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By Matthew Baker

Direction Notes (Fall 2006) Math 8803, Georgia Tech, model 24 Nov 2012
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EXAMPLES AND COMPUTATIONAL METHODS (8) (9) (10) (11) (b) Show that √ Cl(OK ) is trivial. Let K = Q( −6). Determine which rational primes p split, ramify, and remain inert in K. Your answer should be expressed in terms of congruence conditions on p. ) Let p be a prime, and let a be a squarefree integer √ which is relatively prime to p. Let K = Q(θ), where θ = p a. Show that OK = Z[θ] if and only if ap−1 ≡ 1√ (mod p2 ). Determine the ideal class group of Z[ 3 2]. Determine √ the ideal class groups (not just their orders) of: (a) Z[√−14].

Let K, K be number fields of degrees m and m , respectively. Assume that: (i) K and K are Galois over Q (ii) K ∩ K = Q. (iii) The discriminants d and d of K and K are relatively prime. If α1 , . . , αm (resp. α1 , . . , αm ) is an integral basis for OK (resp. OK ), then αi αj (1 ≤ i ≤ m, 1 ≤ j ≤ m ) is an integral basis for OKK . 43. , the smallest subfield of L containing both K and K ). Then by Galois theory, the hypothesis K ∩ K = Q implies that: (a) KK is Galois and [KK : Q] = mm . In fact, there is a natural isomorphism Gal(KK /Q) ∼ = Gal(K/Q) × Gal(K /Q).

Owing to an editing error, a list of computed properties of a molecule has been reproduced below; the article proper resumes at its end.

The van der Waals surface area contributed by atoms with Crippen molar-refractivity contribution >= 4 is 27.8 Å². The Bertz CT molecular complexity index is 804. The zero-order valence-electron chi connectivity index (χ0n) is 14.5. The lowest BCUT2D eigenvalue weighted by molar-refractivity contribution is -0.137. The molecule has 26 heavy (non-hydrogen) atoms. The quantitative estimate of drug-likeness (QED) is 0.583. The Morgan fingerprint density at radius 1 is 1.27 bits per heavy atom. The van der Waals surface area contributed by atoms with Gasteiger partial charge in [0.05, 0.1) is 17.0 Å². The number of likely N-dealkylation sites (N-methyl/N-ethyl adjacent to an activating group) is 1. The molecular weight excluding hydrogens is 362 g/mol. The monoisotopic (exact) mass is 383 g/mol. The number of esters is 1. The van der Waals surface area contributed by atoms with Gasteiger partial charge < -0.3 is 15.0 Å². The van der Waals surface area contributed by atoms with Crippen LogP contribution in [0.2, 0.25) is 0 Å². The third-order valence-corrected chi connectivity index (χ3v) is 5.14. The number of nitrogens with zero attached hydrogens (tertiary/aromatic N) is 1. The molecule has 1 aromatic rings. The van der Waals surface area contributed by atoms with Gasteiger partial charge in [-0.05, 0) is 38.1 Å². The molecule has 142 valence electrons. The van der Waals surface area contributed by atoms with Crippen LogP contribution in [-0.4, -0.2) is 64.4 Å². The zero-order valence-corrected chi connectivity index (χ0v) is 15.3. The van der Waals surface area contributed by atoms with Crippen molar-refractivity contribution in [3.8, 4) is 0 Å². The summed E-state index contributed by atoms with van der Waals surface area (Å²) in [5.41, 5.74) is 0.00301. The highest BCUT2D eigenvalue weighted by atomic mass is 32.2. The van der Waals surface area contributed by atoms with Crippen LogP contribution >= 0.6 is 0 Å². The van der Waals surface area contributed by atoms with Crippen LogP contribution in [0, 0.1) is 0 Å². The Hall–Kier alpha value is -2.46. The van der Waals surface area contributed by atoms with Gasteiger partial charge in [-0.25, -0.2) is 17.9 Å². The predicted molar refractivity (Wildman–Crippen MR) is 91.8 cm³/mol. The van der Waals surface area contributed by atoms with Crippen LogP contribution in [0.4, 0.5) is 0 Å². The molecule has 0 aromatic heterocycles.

N . Let mj := δβj . Then since δ 2 = d, we have     m1 c1  ...  = d  ...  . mn cn For any j, we see that δ and βj are algebraic integers, and thus mj is an algebraic integer. Furthermore cj and d are both rational numbers, so dcj = mj is an algebraic integer that is also in Q. Thus dcj is in Z for all j. This proves that α is in the Z-module spanned by αd1 , . . , αdn as claimed. 1 provides another proof of the fact that if K/Q is a finite extension of degree n, then OK is a lattice in K.

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